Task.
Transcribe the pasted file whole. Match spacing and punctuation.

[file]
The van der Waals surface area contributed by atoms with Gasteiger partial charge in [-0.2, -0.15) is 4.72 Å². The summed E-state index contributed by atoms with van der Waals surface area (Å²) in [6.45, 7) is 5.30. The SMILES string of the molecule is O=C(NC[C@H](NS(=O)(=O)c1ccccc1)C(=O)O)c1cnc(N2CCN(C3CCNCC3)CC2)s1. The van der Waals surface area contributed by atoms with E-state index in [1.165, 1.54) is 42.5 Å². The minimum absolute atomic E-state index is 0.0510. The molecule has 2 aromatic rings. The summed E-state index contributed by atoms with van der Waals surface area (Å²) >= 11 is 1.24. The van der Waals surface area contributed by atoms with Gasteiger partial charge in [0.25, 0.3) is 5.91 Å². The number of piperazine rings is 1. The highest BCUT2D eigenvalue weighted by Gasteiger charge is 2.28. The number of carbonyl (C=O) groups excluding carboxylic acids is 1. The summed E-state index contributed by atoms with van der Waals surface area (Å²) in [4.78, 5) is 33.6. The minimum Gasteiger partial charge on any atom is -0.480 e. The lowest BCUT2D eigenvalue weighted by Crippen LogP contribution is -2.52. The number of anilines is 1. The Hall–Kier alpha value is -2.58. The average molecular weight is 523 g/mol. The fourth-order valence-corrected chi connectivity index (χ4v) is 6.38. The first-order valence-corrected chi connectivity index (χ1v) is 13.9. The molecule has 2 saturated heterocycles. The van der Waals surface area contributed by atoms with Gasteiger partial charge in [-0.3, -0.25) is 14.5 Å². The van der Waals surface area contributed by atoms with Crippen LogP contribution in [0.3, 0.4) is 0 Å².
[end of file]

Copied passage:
The van der Waals surface area contributed by atoms with Gasteiger partial charge in [-0.2, -0.15) is 4.72 Å². The summed E-state index contributed by atoms with van der Waals surface area (Å²) in [6.45, 7) is 5.30. The SMILES string of the molecule is O=C(NC[C@H](NS(=O)(=O)c1ccccc1)C(=O)O)c1cnc(N2CCN(C3CCNCC3)CC2)s1. The van der Waals surface area contributed by atoms with E-state index in [1.165, 1.54) is 42.5 Å². The minimum absolute atomic E-state index is 0.0510. The molecule has 2 aromatic rings. The summed E-state index contributed by atoms with van der Waals surface area (Å²) >= 11 is 1.24. The van der Waals surface area contributed by atoms with Gasteiger partial charge in [0.25, 0.3) is 5.91 Å². The number of piperazine rings is 1. The highest BCUT2D eigenvalue weighted by Gasteiger charge is 2.28. The number of carbonyl (C=O) groups excluding carboxylic acids is 1. The summed E-state index contributed by atoms with van der Waals surface area (Å²) in [4.78, 5) is 33.6. The minimum Gasteiger partial charge on any atom is -0.480 e. The lowest BCUT2D eigenvalue weighted by Crippen LogP contribution is -2.52. The number of anilines is 1. The Hall–Kier alpha value is -2.58. The average molecular weight is 523 g/mol. The fourth-order valence-corrected chi connectivity index (χ4v) is 6.38. The first-order valence-corrected chi connectivity index (χ1v) is 13.9. The molecule has 2 saturated heterocycles. The van der Waals surface area contributed by atoms with Gasteiger partial charge in [-0.3, -0.25) is 14.5 Å². The van der Waals surface area contributed by atoms with Crippen LogP contribution in [0.3, 0.4) is 0 Å².